Thursday, January 27, 2022


CRISPR'd by Judy Foreman
2/15/22; 264 pages


CRISPR'd by Judy Foreman is a so-so story of a journalist.

Opening with the start of a trial in January of 2020, we know the defendant, Boston geneticist Dr. Saul Kramer, tampered with the healthy embryos in three cases at an IVF clinic replacing a healthy gene with a deadly mutation. The babies born died horrible deaths at around a 1 to 1 1/2 years-old from a genetic disease called Niemann-Pick. The doctor at the clinic used the gene-editing technique called CRISPR, which stands for "Clustered Regularly Interspaced Short Palindromic Repeats." Sammie Fuller is a journalist who originally broke the case and is following the trial.

The narrative jumps back in time to 2018 and 2019 following Sammie's actions and investigations into other stories, not just the CRISPR case. (Two chapters are in 2015-16.) Once they suspect Dr. Kramer and a genetic defect, Sammie's husband just happens to be a molecular biologist at MIT so he can assist with the investigation. Sammie's story lead to the murder charges and subsequent trial. The whole reason for this novel is the argument that the defense uses.

Starting with the trial set up the premise that this was going to be a tense medical thriller. Regrettably, the novel wander off track and became more interested in Sammie's career, reducing it to the tale of a journalist's career before the big case. We are supposed to like Sammie, but she's a one dimensional character with little depth. The chapters on Dr. Kramer's actions provided a motive, but stopped there. I stuck it out, hoping for some connections, twists, information that would make it a thriller and live up to the initial opening chapter.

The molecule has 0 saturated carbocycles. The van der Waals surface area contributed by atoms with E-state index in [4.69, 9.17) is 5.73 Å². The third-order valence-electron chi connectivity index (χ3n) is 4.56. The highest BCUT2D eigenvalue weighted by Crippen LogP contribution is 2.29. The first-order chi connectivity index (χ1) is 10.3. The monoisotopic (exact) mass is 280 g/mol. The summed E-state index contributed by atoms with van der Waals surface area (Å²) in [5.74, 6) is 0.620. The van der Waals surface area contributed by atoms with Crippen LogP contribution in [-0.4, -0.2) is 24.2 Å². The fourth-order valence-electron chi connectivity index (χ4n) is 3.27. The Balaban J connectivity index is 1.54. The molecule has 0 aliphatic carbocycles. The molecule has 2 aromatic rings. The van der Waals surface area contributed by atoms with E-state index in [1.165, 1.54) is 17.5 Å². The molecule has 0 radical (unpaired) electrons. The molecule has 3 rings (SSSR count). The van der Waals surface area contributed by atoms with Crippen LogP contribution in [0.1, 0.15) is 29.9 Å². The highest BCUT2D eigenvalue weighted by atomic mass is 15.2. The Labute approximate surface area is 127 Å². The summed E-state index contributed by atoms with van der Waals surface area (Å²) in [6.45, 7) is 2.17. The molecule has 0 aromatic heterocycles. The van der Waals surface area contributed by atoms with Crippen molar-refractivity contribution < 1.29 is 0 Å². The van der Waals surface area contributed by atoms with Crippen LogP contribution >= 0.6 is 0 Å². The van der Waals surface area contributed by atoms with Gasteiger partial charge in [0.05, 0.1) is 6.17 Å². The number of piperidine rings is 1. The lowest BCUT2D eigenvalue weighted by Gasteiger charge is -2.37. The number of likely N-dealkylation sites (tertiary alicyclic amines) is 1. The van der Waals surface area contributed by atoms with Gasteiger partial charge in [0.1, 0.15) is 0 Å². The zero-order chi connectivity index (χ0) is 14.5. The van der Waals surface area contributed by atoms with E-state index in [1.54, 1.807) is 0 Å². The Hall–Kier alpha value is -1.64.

The writing was adequate, nothing special. There were several times in the novel where Foreman could have saved the plot and made it an actual thriller and instead went the opposite direction.  I finished the novel very disappointed. In the end this became less a medical thriller than a treatise on correct thought.

Disclosure: My review copy was courtesy of Skyhorse.

No comments: